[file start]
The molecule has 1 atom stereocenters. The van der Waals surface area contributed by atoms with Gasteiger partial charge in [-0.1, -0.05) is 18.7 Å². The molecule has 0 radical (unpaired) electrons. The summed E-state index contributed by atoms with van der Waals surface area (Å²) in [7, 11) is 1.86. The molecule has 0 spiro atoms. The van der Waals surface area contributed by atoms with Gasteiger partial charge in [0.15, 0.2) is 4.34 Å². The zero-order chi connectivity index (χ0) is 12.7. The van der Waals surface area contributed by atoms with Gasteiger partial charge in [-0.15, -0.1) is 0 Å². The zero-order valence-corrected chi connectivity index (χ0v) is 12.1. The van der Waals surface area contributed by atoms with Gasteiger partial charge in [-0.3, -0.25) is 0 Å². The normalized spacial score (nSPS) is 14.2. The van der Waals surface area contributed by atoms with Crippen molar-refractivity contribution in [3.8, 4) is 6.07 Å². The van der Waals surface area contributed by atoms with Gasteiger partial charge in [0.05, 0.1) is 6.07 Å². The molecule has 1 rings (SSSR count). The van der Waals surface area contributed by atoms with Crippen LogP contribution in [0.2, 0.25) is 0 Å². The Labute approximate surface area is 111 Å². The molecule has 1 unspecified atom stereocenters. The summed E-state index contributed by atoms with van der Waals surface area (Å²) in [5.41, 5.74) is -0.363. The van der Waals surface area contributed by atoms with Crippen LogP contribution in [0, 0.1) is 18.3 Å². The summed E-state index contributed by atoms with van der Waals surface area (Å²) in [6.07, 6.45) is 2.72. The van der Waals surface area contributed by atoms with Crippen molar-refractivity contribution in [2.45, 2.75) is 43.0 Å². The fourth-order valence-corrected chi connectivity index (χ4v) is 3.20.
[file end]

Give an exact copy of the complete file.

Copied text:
The molecule has 1 atom stereocenters. The van der Waals surface area contributed by atoms with Gasteiger partial charge in [-0.1, -0.05) is 18.7 Å². The molecule has 0 radical (unpaired) electrons. The summed E-state index contributed by atoms with van der Waals surface area (Å²) in [7, 11) is 1.86. The molecule has 0 spiro atoms. The van der Waals surface area contributed by atoms with Gasteiger partial charge in [0.15, 0.2) is 4.34 Å². The zero-order chi connectivity index (χ0) is 12.7. The van der Waals surface area contributed by atoms with Gasteiger partial charge in [-0.15, -0.1) is 0 Å². The zero-order valence-corrected chi connectivity index (χ0v) is 12.1. The van der Waals surface area contributed by atoms with Gasteiger partial charge in [-0.3, -0.25) is 0 Å². The normalized spacial score (nSPS) is 14.2. The van der Waals surface area contributed by atoms with Crippen molar-refractivity contribution in [3.8, 4) is 6.07 Å². The van der Waals surface area contributed by atoms with Gasteiger partial charge in [0.05, 0.1) is 6.07 Å². The molecule has 1 rings (SSSR count). The van der Waals surface area contributed by atoms with Crippen LogP contribution in [0.2, 0.25) is 0 Å². The Labute approximate surface area is 111 Å². The molecule has 1 unspecified atom stereocenters. The summed E-state index contributed by atoms with van der Waals surface area (Å²) in [5.41, 5.74) is -0.363. The van der Waals surface area contributed by atoms with Crippen LogP contribution in [0, 0.1) is 18.3 Å². The summed E-state index contributed by atoms with van der Waals surface area (Å²) in [6.07, 6.45) is 2.72. The van der Waals surface area contributed by atoms with Crippen molar-refractivity contribution in [2.45, 2.75) is 43.0 Å². The fourth-order valence-corrected chi connectivity index (χ4v) is 3.20.